There’s nothing quite like watching parents at Little League all-star tournaments.
I was chatting, some years ago, with the coach of such a Little League team that I covered at a district baseball tournament. Our conversation was interrupted by the unfolding drama of the tournament organizer (who also happened to be the county sheriff) compelling a dad to leave the premises after his objections to the decisions of his son’s coach became so belligerent that the kids on the field stopped playing to watch the ongoing discord.
“I was that guy,” my friend the coach said. “I hate to admit it. I was the one who always rode the coach about my kid and thought I knew better than the coaches what they should be doing.”
To his credit, this guy stepped up to try coaching himself, rather than being content to Monday-morning manager, as it were. He got more than he bargained for.
“I didn’t know anything,” he said. “I had to worry about what was best for 15 kids, not just mine. And they’re all counting on me to make the right decisions. And all of a sudden, I had parents yelling at me like I used to yell at coaches.”
Actually, I was wrong. Watching politics unfold – both national and local – is a lot like watching those tournaments. It’s very easy to criticize the decisions of public officials when we disagree with them or they impact us negatively. I do it all the time. Following politics is a bigger threat to my blood pressure than a high sodium diet.
That includes the local variety, particularly when it’s come to the politics of making the North Valley Hospital District financially viable.
I’ve heard the closure of the Assisted Living compared to giving up on something worth preserving. And while I have no doubt of the value of the A/L, I think that is too narrow a view.
I may be a prisoner of sports analogies – 20 years covering athletes, coaches and their world will do that to you – but I find them all-to-applicable.
So, moving on the professional level: if a player’s performance is hurting the team, he (or she) is going to get cut. It’s not a statement on the player’s value as a human being. Cutting him is going to hurt him and damage his family’s financial well-being. If he or she is not prepared to consider another direction for their life, it can be a complete and life-changing disaster. And their family and friends are not going to be complimentary of team management, teammates, or anyone else deemed responsible for their loved one’s dream crashing against reality.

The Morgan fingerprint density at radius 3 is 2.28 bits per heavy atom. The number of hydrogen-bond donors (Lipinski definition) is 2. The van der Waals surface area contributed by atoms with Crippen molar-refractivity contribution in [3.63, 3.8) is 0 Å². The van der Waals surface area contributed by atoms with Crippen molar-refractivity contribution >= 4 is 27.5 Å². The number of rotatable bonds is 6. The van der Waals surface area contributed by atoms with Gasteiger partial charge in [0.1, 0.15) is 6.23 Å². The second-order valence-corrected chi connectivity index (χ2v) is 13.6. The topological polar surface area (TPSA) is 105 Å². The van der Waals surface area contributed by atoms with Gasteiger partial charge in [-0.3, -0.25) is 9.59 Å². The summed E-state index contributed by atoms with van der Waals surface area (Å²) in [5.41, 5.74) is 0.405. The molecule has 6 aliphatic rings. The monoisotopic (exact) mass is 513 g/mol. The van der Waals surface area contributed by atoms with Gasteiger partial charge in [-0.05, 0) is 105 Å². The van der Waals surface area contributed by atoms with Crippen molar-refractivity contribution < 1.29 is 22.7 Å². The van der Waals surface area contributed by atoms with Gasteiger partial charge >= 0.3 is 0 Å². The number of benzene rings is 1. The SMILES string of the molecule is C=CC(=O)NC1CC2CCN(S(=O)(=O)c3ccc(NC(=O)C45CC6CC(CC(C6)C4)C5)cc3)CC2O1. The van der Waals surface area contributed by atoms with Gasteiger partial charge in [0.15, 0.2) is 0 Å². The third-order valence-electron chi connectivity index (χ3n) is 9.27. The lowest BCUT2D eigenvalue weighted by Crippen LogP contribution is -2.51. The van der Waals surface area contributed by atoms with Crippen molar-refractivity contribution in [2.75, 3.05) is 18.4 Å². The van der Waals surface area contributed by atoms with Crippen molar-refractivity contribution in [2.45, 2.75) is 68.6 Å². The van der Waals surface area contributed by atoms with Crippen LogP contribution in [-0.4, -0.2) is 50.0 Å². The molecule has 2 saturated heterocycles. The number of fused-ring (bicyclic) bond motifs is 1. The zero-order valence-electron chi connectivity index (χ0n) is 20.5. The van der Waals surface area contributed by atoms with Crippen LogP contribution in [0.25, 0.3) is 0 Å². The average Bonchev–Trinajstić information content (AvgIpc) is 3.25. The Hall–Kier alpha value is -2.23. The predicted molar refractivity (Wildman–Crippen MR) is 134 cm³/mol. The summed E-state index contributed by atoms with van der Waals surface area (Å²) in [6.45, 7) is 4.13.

But the coach and general manager are primarily responsible for the well-being of the whole team, not just the individual. The best-run organizations do their best to help players with their personal issues and see them as more than just a collection of skills, but ultimately if that player’s performance is causing the team to lose winnable games, they’ll be sent on their way and replaced by a player that hopefully will perform better.
Some of those moves work out well, and others don’t.
So when it comes to the hospital district, the Assisted Living (and the clinics, for that matter) were that player whose performance was threatening to bring down the whole team. This is not a statement about the A/L’s value, and certainly not about the people living there whose lives were turned upside down.
The hospital board, administrators and CEO were tasked with the decision. Knowing a number of them outside the hospital board room, from seeing them serve in other parts of the community, it has taken a toll on them as well. These aren’t career politicians cloistered in Washington, D.C. They live here, work here and deal with the consequences of their decisions – including outright hostility from some (not all) of those who disagree with them. Some of those who made the hard decisions have been completely shunned at public events.
Some of them are even afraid to walk to their cars after dark, the reaction has been so strong.
It’s one thing to criticize the decisions. It’s another to impugn the morality of the decision-makers because the choices they were obligated to make came with a terrible cost.
Unless someone has done a good enough job of falsifying the hospital’s financial statements to fool both state and private auditing firms, this was a decision that should have been made years ago.
That decision, as well as assessments of the financial performance of other areas of the district (without which intelligent decisions couldn’t be made), were overdue.
Bringing in a fresh perspective without the biases that we all develop after years in the same place – an “outsider” as CEO Linda Michel has been unflatteringly called – was absolutely the right decision, particularly when mixed with the input of the board of local residents that hired her.
Time will tell if it’s enough to keep the North Valley Hospital District afloat.
Heartbreak, frustration, and conversations about our priorities as a society are understandable and appropriate.
Demonizing our friends and neighbors faced with options varying from “bad” to “worse” won’t cause anything but more anger and bitterness — whether it be running a Little League baseball team or a hospital district in an era of heart-rending choices.